The bullhead sign: scintigraphic pattern of sternocostoclavicular hyperostosis and pustulotic arthroosteitis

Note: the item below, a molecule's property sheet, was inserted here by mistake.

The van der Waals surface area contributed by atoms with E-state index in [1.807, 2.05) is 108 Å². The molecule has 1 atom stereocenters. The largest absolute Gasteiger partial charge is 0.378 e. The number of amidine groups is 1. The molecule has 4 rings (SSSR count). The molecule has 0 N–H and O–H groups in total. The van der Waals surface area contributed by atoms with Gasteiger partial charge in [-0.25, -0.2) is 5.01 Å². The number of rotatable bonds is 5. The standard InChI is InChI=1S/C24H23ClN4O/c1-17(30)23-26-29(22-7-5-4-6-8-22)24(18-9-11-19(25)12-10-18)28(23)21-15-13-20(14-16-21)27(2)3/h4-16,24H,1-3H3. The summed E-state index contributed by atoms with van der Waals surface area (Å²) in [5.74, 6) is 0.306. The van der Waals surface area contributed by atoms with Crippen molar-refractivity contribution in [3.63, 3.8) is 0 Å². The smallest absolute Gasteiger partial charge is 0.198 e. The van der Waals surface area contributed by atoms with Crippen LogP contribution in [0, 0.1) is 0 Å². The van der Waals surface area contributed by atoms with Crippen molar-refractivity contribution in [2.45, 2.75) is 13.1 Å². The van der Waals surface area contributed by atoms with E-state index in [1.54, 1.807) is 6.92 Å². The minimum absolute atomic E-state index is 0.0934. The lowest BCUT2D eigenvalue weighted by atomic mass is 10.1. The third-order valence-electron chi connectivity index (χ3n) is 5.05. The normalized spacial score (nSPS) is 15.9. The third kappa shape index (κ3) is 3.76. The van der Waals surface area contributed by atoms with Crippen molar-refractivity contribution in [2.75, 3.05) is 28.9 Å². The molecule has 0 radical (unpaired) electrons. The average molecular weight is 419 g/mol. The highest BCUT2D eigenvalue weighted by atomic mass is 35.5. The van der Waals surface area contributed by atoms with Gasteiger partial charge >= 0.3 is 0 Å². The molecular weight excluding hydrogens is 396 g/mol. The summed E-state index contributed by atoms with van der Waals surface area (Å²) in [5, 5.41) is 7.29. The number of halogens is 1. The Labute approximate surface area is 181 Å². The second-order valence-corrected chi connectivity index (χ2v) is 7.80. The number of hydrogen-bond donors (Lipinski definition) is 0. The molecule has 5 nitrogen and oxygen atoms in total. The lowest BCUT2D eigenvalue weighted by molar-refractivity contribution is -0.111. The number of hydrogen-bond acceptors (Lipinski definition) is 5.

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Objective: The purpose of this retrospective study was to examine the value of whole-body nuclear medicine imaging and to evaluate the typical scintigraphic pattern of sternocostoclavicular hyperostosis (SCCH) and/or pustulotic arthroosteitis (PAO). In this entity the correct diagnosis is frequently missed because of uncharacteristic changes in other imaging modalities. Materials and methods: Forty-nine patients (age range 15–65 years old, mean age 36 years) with sternocostoclavicular hyperostosis (SCCH) and/or pustulotic arthroosteitis (PAO) were examined with whole-body scintigraphy and conventional radiography. Results: Forty-three of 49 patients with SCCH/PAO showed a characteristic “bullhead”-like high tracer uptake of the sternocostoclavicular region with the manubrium sterni representing the upper skull and the inflamed sternoclavicular joints corresponding to the horns (= bullhead sign). Scintigraphy revealed additional skeletal manifestations (spondylitis, sacroiliitis, osteitis) in 33 of 49 patients with SCCH and/or PAO. Conclusions: Bone scintigraphy is the imaging modality of choice for the diagnosis of skeletal involvement in PAO. Nuclear medicine reveals unexpected locations and shows the typical pattern of focal hot spots of the spine, sacroiliac joints and/or appendicular skeleton in the large majority of cases in combination with a bullhead-like tracer uptake of the sternocostoclavicular region. The bullhead sign is the typical and highly specific scintigraphic manifestation of SCCH and PAO in radionuclide bone scans and helps to avoid unnecessary biopsies.
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